Pierre Moscovici
French finance minister Pierre Moscovici (Reuters)

France's finance minister Pierre Moscovici revealed that the government will shelve plans for a new type of corporation tax that is based on operating profits rather than a flat rate.

In September 2013, French President Francois Hollande's administration announced in its 2014 budget bill that they would replace the current annual flat corporation tax that existed on top of levies with one based on operating profits.

However, in an interview with a number of French media outlets, Moscovici said the "plans will not be" enacted and instead, "what we suggest...is a temporary increase in the (existing) corporation tax."

It was thought the new corporation tax would generate €2.5bn (£3.4bn, £2.1 bn) but proved to be extremely divisive as it would have come on top of France's corporate tax rate that is at 33.3%.

Taxing Business in France

The proposed new tax on profits generated intense opposition from the French business community that saw existing tax levels as far too high and anti-competitive.

This latest interview by Moscovici might suggest that president Hollande is finding it hard to come to terms with France's worst economic crisis in living memory and arrest its horrible public finances.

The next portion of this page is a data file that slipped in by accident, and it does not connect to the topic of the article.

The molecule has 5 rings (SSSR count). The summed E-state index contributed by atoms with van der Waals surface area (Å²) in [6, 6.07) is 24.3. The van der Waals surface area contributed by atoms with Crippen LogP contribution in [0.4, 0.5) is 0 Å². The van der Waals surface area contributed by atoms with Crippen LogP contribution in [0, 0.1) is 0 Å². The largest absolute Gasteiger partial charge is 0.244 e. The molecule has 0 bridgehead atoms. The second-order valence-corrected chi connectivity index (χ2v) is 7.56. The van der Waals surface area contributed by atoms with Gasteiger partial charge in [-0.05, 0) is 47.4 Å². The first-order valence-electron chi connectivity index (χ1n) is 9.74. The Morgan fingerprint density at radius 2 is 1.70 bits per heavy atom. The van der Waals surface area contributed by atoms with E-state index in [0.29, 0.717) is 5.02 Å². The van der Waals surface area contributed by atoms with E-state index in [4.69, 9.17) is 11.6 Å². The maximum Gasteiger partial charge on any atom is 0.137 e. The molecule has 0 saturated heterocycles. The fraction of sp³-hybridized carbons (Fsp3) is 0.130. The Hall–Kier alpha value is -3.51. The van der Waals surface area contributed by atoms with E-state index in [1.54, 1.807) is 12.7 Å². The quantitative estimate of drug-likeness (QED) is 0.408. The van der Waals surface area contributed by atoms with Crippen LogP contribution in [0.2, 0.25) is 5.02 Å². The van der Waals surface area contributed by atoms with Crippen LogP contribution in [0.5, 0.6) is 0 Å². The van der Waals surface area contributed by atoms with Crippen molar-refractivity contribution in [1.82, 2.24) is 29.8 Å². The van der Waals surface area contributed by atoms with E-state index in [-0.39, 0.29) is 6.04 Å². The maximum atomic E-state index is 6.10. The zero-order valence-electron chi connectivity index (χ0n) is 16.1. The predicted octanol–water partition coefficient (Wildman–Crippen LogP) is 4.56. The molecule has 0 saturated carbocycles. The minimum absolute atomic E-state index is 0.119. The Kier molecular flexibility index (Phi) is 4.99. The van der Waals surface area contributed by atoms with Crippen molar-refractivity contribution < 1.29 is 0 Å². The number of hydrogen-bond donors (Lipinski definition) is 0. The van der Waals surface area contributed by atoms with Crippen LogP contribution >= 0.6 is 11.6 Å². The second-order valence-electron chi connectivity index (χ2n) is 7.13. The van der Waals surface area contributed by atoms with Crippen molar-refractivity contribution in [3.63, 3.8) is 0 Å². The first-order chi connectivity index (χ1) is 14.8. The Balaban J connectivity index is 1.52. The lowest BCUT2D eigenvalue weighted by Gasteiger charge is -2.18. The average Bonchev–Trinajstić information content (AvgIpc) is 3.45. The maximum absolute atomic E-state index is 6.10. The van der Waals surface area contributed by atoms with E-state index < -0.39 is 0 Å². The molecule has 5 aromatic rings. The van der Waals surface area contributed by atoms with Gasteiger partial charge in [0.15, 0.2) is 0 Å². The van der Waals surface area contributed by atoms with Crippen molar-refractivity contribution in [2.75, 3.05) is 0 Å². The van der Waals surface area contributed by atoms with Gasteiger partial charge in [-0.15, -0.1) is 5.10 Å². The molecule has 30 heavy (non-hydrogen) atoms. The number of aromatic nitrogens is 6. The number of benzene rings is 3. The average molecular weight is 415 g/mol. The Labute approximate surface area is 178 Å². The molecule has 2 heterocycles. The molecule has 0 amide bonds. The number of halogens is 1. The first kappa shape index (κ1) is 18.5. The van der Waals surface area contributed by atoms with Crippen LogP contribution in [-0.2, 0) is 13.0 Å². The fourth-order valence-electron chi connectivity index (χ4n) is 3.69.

French Decline

France's economy has not been doing well since the election victory of Hollande over his right-wing rival Nicolas Sarkozy in May 2012.

While Sarkozy was known for his frenetic energy and controversial off the cuff remarks, Hollande has been perceived as bland and uninspiring.

The French labour market has deteriorated in the year and a half since Hollande took power.

In September, the French unemployment rate hit three million during the second quarter of 2013.

Furthermore, Hollande was embarrassed by the news that showed the fall in French unemployment during the month of August 2013 was not as high as previously claimed by the French labour ministry.

This was due to a technical error according to the labour ministry which said that unemployment had fallen by 50,000 in August, which was supposed to be the largest drop in two years since April 2011.

Ministers even trumpeted this as a headline grabbing figure and went on to state that it was the biggest monthly decline in French job seekers since 2000.